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Phosphatase, pseudo-phosphatase, or both? Understanding PRL oncogenicity

A Correction to this article was published on 10 March 2021

This article has been updated


Phosphatases of regenerating liver (PRL1–3) are among the most oncogenic protein phosphatases but their mechanism of action is poorly understood. Multiple substrates have been proposed as well as a non-catalytic function regulating magnesium transport. Our recent identification of a catalytically inactive PRL mutant that retains oncogenicity in a mouse model promises to resolve the question of whether PRLs act as phosphatases or pseudo-phosphatases in different cancer models.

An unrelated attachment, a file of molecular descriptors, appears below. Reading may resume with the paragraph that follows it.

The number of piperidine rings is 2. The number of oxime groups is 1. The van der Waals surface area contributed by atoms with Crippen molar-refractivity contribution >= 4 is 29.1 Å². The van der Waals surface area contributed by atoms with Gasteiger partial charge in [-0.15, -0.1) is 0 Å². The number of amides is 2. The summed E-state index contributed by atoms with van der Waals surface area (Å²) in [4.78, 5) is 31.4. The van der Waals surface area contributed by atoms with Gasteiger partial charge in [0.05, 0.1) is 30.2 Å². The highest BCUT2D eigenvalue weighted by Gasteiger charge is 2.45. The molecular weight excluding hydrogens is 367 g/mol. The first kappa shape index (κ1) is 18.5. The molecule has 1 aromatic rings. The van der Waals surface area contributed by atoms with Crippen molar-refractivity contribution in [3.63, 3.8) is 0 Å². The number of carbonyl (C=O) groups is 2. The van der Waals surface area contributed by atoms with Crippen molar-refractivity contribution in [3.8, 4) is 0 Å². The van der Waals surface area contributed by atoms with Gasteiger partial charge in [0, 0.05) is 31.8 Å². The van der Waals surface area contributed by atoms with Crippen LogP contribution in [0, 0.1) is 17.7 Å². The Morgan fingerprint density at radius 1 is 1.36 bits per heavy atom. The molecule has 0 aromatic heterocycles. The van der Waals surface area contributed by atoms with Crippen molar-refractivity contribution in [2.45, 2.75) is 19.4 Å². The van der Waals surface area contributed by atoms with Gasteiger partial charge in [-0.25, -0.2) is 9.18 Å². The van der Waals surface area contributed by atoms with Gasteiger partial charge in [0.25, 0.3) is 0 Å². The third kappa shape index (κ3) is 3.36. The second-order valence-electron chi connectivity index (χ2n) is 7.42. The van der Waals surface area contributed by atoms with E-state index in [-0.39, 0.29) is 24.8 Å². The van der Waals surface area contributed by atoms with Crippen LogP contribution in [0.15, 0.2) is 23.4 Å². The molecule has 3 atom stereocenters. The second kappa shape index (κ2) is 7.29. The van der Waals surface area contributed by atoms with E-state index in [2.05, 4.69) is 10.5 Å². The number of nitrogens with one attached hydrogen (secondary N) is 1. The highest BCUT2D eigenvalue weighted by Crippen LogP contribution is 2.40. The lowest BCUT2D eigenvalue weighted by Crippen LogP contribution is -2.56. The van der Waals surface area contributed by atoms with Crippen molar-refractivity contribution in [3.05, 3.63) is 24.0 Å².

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Fig. 1: PRL3 acts as a pseudo-phosphatase.

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K.G. and H.M. contributed to the writing, revision, and approval of this manuscript.

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Correspondence to Kalle Gehring.

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This work was supported by the Natural Sciences and Engineering Research Council of Canada.

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The original online version of this article was revised: There was a typo in the text.

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Gehring, K., Miki, H. Phosphatase, pseudo-phosphatase, or both? Understanding PRL oncogenicity. Br J Cancer 124, 1035–1036 (2021).

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